Peel creates Trafford City

The 3.5m sq ft plot of land around the intu Trafford Centre and other tourist attractions such as Airkix and Chill Factore is set to be named Trafford City by owner Peel.

Trafford City will encompass retail, leisure and office space that includes Event City and occupiers such as Play Factore, David Lloyd, DW Sports and office tenants Reckitts Benckiser, Capita, Spie and Travel Counsellors.

There are currently 16,500 people employed on the site, which Peel said attracts 44 million visitors a year.

According to Peel, there are plans to double the current number of 750 hotel bedrooms across Trafford City as part of a masterplan for the area.

The announcement comes as work is nearing completion on the £45m Western Gateway infrastructure scheme that will bring an additional road link into Trafford City from the A57 in Salford to Trafford Boulevard and Junction 10 of the M60.

The final go-ahead for the Metrolink line between Trafford City and Manchester is also expected to be given shortly.

Mark Whittaker, group property director for The Peel Group, said: “From as far back as 20 years, it has been Peel’s vision to create an unrivalled mixed use destination in the North West. It started with the opening of intu Trafford Centre in 1998 and has evolved over the years to become a destination not just for retailing but also for leisure, work and living accommodation.

“The Trafford City brand not only gives an all-encompassing name to the entire area that will become recognised both regionally and  also on a national level. It will help to unify the attractions – creating a powerful collective offering to consumer and commercial customers alike.”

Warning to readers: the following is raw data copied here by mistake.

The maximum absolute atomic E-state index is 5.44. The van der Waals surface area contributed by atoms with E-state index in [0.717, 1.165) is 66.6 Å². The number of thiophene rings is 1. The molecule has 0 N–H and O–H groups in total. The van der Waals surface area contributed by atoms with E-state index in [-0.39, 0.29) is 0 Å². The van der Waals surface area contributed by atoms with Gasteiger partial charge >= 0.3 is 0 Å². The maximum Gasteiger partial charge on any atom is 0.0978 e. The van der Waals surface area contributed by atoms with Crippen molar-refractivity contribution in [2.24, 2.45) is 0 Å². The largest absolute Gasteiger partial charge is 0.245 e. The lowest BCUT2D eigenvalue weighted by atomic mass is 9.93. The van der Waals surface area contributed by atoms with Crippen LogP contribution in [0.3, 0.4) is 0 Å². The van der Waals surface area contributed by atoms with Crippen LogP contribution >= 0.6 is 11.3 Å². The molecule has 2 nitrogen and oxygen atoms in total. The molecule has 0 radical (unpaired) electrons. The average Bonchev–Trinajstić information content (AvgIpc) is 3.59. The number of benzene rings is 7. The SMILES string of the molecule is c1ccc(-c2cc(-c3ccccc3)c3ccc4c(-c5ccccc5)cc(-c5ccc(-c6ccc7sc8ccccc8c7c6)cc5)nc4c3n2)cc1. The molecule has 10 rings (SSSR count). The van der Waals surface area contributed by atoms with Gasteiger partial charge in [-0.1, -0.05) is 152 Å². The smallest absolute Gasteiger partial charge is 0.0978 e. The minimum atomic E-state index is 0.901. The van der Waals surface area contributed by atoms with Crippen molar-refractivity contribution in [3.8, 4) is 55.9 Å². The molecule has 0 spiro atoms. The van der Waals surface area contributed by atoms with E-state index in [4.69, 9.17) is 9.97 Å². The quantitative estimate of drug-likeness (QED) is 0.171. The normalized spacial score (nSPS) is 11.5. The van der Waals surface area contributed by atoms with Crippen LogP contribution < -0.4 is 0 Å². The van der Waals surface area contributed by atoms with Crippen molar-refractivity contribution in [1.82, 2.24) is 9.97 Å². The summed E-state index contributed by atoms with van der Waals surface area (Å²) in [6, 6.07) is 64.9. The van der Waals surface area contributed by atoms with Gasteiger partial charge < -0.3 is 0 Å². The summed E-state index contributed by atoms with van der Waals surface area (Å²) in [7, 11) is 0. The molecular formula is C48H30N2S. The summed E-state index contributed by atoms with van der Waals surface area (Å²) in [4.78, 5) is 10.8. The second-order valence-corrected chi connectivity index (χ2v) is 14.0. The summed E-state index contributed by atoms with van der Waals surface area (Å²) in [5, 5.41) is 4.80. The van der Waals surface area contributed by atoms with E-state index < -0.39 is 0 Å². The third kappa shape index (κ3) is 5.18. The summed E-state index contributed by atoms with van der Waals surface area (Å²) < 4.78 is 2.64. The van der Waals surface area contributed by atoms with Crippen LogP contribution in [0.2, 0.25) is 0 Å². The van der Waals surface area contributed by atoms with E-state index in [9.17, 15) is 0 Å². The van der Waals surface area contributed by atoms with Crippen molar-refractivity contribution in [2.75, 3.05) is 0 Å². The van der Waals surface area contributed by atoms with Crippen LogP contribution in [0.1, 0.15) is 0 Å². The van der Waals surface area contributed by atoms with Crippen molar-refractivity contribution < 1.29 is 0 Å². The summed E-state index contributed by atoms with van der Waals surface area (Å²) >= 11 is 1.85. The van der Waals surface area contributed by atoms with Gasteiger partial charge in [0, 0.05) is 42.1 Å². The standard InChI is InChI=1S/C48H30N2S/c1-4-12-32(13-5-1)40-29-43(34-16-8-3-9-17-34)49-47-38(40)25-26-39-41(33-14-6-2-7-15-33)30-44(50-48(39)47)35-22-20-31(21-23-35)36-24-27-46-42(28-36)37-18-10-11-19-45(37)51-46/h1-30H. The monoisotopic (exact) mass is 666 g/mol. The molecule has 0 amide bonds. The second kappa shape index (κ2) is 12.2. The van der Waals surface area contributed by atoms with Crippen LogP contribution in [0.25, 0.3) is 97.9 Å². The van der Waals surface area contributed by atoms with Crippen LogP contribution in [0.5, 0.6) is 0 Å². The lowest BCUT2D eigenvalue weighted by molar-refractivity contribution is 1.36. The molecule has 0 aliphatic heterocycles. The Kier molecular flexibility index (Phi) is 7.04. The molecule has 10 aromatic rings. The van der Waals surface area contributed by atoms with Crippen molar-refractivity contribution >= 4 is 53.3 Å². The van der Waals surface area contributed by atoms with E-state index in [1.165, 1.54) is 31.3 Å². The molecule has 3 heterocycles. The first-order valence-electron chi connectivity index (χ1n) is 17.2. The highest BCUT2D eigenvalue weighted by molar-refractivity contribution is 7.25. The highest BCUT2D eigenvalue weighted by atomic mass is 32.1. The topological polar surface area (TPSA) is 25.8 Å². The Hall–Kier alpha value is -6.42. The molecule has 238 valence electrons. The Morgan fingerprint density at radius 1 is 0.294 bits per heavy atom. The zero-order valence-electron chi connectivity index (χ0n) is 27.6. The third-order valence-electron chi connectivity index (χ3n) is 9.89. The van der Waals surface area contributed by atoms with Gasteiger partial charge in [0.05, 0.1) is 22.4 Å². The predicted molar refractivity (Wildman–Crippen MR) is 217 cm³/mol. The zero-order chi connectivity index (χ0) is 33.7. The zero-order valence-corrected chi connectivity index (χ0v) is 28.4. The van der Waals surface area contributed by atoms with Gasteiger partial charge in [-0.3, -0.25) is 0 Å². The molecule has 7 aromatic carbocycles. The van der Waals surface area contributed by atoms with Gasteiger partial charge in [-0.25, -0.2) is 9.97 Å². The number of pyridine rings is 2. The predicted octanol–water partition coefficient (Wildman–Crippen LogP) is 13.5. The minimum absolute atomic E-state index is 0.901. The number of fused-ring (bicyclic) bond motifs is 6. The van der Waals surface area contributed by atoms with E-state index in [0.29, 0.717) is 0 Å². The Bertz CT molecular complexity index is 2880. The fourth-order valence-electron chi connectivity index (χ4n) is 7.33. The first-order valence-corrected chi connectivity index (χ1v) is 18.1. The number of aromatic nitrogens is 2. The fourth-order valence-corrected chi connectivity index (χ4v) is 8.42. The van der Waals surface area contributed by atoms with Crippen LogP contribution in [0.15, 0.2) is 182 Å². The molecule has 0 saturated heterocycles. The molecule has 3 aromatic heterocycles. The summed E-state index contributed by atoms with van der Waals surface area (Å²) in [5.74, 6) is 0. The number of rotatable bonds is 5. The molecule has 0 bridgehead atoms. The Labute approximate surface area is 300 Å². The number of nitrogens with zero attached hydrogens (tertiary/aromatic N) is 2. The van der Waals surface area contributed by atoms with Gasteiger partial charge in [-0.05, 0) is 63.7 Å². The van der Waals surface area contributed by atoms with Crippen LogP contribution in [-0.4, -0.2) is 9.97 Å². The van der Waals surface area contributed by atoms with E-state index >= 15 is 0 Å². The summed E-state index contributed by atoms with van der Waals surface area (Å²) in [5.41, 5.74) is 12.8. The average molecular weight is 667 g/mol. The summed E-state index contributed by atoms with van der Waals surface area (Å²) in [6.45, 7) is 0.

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Trafford is a metropolitan borough of Greater Manchester and the “city” defined by this plan shares precious few characteristics with a real city centre or a single use destination like Sportscity, that the moniker is usually attached to. The area does not look, feel or function like a city so the branding is more likely to alienate and confuse prospective occupiers.

By Bad PR

Interesting idea, the whole area has changed over the last 20 years and I can see the sense in bringing it together as a single destination. There is so much to do at Trafford City it’s a surprise it’s taken so long to one up with a single name for the area.


Not completely on topic granted, but I loathe the Trafford Centre. How anyone can enjoy that sterile, cacophonous and gaudy property elephant is beyond me. Plenty do though, so what do I know? I suppose it forced Manc and Liverpool centres to up their game. And perhaps I should take another look at the area if, as TJL says, there’s more to Trafford City. Still, the abiding image of I have is of glazed over shoppers standing round the kitschiest fountain ever – a group of dolphins shoot water tens of feet into an atrium – while contemplating the unbearable lightness of being (probably). But there is a Build-a-Bear. Goddamn you Build-a-Bear!!!

By Sceptic

It all hinges on Trafford Waters. If that works as a place, then “city” might be an appropriate title, but at least the infrastructure is beginning to catch up with the development.

By Gene Walker

Makes loads of sense to me, esp given Trafford Waters adding resi to the mix.

Although what is the “Heritage Quarter”?

By scrub

Hate the Trafford Centre and don’t expect to feel much better about Trafford City. In common with Cheshire Oaks it sucks the lifeblood out of more traditional and much more interesting centres.

By Paul Blackburn (Chester)

Trafford Sh*tty would be more appropriate as it’s so close to the sewage works.

By Andy